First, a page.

Monthly Archives: July 2008

fortune [archive]

Avert misunderstanding by calm, poise and balance. Continue reading

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a Geoffrey Chaucer vocabulary lesson [archive]

imprecation
n. the act of calling down a curse that invokes evil (and usually serves as an insult);
“This Sultaness (on whom my imprecation!)”

harridan
n. a scolding (even vicious) old woman;
“The day appointed came, the Sultaness,
Old harridan, fixed the feast of which I told”

foison
n. rich harvest; plenty; abundance;
“Five loaves and two small fishes overpriced
The needs of the five thousand; so indeed
God’s foison came to Constance in her need.”

goshawk
n. large hawk of Eurasia and North America used in falconry;
“And he was great at hunting deer
And hawking down along the mere
With goshawk on his hand”

blain
n. an inflammatory swelling or sore;
“God smote him for these menacing recitals
With an invisible and cureless blain
That carved his guts and bit into his vitals.”

leonine
adj. of or characteristic of or resembling a lion;
“Save wine and women there was naught could part
Him from his high designs or take their place,
He was a man so leonine of heart.”

bandy
v. discuss lightly;
“He’ll say the Schools are filled with altercation
On this vexed matter of predestination
Long bandied by a hundred thousand men.”

lissom
adj. gracefully slender; moving and bending with ease;
“her limbs so lissom she
Had touched with colour where they ought to be.”

burnish
n. the property of being smooth and shiny;
“Phoebus her mass of tresses with a gleam
Had dyed in burnish from his golden stream”

pelf
n. informal terms for money;
“The curse of avarice and cupidity
Is all my sermon, for it frees the pelf

exordium
n. (rhetoric) the introductory section of an oration or discourse;
“Believe me, many a sermon or devotive
Exordium issues from an evil motive.”

cosset
v. treat with excessive indulgence;
“Some said that women wanted wealth and treasure,
‘Honour,’ said some, some ‘Jollity and pleasure,’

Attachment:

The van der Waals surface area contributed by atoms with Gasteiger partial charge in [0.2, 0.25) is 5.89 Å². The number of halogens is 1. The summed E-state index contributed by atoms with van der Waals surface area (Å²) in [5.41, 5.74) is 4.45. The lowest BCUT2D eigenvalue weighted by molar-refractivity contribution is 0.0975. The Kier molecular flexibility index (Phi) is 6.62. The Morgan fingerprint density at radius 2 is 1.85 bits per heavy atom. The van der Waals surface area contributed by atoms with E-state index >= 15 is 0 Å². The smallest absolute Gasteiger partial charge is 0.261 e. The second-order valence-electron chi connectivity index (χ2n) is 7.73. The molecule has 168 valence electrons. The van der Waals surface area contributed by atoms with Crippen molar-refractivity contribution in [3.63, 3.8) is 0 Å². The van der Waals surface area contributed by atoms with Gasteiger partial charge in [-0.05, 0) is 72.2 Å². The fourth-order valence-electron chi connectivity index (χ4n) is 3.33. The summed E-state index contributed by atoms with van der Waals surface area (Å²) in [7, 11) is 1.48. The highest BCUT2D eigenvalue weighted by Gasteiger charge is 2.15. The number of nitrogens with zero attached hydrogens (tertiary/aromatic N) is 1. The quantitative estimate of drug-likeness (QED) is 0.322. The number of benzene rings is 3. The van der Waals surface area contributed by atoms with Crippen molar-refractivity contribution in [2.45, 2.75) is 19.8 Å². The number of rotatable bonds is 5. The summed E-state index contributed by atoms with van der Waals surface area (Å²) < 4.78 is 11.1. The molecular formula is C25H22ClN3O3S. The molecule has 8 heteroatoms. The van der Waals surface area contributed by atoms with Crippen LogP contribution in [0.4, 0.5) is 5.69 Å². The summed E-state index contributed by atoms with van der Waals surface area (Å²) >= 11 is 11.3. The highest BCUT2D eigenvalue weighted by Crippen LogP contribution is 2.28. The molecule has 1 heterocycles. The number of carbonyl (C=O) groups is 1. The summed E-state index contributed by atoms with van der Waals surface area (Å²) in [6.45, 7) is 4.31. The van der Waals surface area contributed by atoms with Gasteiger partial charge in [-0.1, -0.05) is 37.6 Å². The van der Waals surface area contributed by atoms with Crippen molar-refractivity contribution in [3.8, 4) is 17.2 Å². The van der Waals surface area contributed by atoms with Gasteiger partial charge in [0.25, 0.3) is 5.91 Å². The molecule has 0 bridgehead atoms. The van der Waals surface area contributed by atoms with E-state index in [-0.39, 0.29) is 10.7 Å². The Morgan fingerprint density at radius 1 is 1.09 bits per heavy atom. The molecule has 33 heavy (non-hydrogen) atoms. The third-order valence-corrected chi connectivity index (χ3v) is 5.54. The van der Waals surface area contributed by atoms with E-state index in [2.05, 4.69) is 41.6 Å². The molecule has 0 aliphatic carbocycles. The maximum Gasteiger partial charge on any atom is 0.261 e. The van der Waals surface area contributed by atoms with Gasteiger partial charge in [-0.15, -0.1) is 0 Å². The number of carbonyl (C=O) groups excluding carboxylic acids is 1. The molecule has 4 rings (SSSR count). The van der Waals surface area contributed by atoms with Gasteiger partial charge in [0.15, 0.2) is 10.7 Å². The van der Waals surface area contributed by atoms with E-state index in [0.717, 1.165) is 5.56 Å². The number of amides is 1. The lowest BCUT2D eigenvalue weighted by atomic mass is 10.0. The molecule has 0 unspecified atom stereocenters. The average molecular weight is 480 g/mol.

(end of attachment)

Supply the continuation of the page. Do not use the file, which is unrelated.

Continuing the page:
Some ‘Gorgeous clothes’ and others ‘Fun in bed,’
‘To be oft widowed and remarried,’ said
Others again, and some that what most mattered
Was that we should be cosseted and flattered.”

calumniate
v.charge falsely or with malicious intent; attack the good name and reputation of someone;
“Poverty is, though wanting in estate,
A kind of wealth that none calumniate.”

rive
n. tear or be torn violently;
“Ah, my good Host, I have been wedded now
These two months past, no more than that, I vow,
Yet I believe no bachelor alive,
Not if you were to take a knife and rive
Him to the heart, could tell of so much grief
As I could tell you of”

stole
n. a wide scarf worn about the shoulders by women;
“Out came the priest, with stole about his neck”

doxology
n. a hymn or verse in Christian liturgy glorifying God;
“Hold thou thy peace, O poet Martion,
Give us no more thy marital doxology
For Mercury on wedding with Philology!”

caracole
v. make a half turn on a horse, in dressage;
“This horse began to dance and caracole
Under its master’s hand that held the rein”

contumaciously
adv. in a rebellious manner;
“‘Well, you begin most contumaciously,’
He said, ‘and you continue turbulent.'”

crupper
n. a strap from the back of a saddle passing under the horse’s tail; prevents saddle from slipping forward;
“A wallet on the crupper, doubled tight,
Was fastened and it seemed he travelled light
To suit a summer day, this worthy man.”

besotted
adj. very drunk;
“Was that besotted cleric overjoyed?”